We have all heard the cliche “a stitch in time”, but for construction workers of the Mt Edgecombe interchange “steel rod sutures” joined the overhead last Friday since the project began two-and-a-half years ago.

While motorists went about their way negotiating the labyrinth of deviations below the multidirectional bridges being constructed, history was unfolding more than 20 metres above when the longest incrementally launched bridge in South Africa neared completion. The north and south decks of the one-kilometre ramp of the Mt Edgecombe Interchange were finally joined.

The bridge forms part of the improvements being undertaken by the South African National Roads Agency SOC Limited (SANRAL) at the N2/M41 Mt Edgecombe Interchange north of Durban, connecting Phoenix and uMhlanga with Durban and the North Coast of KwaZulu-Natal.

 The joining involves casting twelve 30m long sections of the bridge superstructure in a stationary formwork behind an abutment and pushing a completed section forward along the bridge axis. The sections are cast contiguously and then stressed together.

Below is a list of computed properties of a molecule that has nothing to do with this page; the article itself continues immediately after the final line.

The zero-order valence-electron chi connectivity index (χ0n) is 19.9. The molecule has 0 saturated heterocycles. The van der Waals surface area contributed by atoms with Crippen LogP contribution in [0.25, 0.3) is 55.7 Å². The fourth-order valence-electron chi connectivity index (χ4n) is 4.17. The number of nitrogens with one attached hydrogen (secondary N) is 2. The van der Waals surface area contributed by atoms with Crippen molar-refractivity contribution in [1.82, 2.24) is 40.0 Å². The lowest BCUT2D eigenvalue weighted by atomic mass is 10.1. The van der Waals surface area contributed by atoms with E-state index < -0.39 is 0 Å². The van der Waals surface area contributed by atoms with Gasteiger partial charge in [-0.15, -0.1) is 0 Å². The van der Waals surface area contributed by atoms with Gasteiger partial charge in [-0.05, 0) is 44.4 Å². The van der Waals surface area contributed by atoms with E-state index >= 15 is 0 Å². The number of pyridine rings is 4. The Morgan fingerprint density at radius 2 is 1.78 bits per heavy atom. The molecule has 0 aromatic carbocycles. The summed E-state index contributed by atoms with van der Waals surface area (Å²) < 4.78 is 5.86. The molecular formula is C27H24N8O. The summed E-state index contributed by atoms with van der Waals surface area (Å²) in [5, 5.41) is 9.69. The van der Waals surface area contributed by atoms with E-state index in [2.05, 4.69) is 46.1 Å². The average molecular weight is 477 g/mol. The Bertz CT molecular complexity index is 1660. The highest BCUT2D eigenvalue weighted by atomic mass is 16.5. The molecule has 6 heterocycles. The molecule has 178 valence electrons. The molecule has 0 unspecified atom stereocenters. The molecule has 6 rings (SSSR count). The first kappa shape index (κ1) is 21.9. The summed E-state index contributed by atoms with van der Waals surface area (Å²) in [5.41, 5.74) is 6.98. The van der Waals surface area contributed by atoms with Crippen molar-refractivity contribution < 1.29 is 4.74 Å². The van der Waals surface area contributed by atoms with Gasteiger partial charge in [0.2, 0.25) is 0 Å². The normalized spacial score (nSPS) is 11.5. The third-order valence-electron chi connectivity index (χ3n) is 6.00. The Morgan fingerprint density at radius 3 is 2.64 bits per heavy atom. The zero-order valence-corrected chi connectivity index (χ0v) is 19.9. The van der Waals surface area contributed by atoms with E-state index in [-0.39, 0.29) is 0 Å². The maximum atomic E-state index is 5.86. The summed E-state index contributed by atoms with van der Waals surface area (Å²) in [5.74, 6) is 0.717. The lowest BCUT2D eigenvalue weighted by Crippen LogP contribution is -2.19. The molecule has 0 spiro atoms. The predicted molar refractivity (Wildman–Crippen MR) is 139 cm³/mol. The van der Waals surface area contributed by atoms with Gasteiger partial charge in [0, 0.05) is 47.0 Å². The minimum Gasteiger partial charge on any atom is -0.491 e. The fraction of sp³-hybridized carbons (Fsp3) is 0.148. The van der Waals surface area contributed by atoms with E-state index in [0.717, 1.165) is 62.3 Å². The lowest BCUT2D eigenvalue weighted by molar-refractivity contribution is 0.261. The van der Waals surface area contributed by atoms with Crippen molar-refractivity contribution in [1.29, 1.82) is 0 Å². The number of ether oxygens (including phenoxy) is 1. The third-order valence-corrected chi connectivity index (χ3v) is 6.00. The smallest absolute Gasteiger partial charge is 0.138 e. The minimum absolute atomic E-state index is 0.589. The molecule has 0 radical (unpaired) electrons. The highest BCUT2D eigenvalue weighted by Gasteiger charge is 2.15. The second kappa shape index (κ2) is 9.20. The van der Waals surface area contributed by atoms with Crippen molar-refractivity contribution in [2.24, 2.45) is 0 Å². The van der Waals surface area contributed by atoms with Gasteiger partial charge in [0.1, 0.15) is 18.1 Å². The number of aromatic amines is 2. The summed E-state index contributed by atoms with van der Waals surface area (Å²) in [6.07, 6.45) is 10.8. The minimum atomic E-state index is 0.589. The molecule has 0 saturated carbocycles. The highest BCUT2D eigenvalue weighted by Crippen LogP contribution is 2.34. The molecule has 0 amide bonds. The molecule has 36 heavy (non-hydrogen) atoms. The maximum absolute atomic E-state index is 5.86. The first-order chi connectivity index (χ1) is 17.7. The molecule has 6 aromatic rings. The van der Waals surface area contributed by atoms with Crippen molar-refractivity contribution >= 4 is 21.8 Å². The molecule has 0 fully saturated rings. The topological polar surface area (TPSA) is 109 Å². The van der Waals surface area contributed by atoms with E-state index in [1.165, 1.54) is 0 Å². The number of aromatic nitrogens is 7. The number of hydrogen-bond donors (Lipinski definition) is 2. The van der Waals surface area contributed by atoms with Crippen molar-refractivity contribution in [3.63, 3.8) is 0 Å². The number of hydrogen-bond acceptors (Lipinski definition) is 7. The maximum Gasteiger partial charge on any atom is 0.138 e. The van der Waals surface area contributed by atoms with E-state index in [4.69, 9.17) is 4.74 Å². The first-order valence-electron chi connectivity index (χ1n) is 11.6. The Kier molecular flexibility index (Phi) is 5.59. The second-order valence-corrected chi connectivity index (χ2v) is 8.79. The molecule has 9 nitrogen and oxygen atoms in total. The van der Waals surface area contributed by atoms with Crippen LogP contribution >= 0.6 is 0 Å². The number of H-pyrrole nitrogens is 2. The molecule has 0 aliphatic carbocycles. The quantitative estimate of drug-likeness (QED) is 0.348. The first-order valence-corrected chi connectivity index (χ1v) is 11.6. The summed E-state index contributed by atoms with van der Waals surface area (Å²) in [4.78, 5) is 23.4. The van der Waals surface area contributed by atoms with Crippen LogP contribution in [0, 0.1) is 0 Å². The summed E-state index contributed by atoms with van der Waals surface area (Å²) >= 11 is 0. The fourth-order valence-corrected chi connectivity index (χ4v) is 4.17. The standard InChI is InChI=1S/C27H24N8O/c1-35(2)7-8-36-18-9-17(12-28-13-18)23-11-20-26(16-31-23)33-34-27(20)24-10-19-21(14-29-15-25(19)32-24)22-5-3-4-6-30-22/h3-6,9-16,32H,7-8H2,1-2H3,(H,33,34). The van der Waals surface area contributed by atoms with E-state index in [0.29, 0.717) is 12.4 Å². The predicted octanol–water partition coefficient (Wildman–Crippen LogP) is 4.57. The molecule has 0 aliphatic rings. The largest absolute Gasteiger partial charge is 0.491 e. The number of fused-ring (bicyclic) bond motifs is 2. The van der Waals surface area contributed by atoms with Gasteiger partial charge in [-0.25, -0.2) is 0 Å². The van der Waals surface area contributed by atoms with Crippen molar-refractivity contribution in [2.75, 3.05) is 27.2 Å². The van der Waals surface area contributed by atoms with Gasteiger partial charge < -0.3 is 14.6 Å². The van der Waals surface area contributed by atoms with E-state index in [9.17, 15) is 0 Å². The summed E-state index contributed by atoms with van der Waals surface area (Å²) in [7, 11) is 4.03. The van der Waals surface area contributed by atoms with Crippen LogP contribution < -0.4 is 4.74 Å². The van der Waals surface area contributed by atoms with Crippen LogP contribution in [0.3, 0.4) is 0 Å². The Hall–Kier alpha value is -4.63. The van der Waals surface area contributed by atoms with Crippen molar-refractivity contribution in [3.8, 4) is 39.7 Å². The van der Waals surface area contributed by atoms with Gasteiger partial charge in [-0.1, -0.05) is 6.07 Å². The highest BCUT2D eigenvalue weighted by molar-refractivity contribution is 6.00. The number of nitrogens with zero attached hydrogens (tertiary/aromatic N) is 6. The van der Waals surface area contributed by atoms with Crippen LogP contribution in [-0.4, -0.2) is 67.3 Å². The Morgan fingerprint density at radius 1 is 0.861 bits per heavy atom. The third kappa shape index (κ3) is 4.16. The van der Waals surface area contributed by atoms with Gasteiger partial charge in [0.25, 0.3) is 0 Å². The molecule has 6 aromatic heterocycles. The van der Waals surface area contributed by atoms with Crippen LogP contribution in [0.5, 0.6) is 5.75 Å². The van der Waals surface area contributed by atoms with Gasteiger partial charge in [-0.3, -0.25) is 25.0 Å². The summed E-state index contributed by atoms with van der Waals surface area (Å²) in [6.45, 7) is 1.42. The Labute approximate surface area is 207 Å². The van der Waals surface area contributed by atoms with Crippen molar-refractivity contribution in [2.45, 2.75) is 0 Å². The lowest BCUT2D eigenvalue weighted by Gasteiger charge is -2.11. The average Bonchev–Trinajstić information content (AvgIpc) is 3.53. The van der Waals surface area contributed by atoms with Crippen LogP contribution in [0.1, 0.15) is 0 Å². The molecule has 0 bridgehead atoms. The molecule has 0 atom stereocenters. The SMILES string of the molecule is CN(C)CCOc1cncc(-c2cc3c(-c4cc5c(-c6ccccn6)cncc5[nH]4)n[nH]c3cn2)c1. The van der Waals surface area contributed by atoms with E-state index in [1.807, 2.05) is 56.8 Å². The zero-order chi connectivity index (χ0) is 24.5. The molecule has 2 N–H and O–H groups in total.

Workmen put the finishing touches to close the gap on the 1km ramp at Mt Edgecombe Interchange

What sets B0215 apart in South Africa is not only its sheer size and length, but also the fact the bridge is constructed in two decks which are both incrementally launched from opposite sides with the intention to meet in the centre.

Both decks were successfully launched into their final position and completed in July last year. The decks were launched to within five metres from each other: the last five metres of deck was cast insitu and is referred to as the “stitch” which neatly and monolithically joins the decks together.

Like the final piece of a giant puzzle, it was the stitch that was placed in position on Friday, 4 August.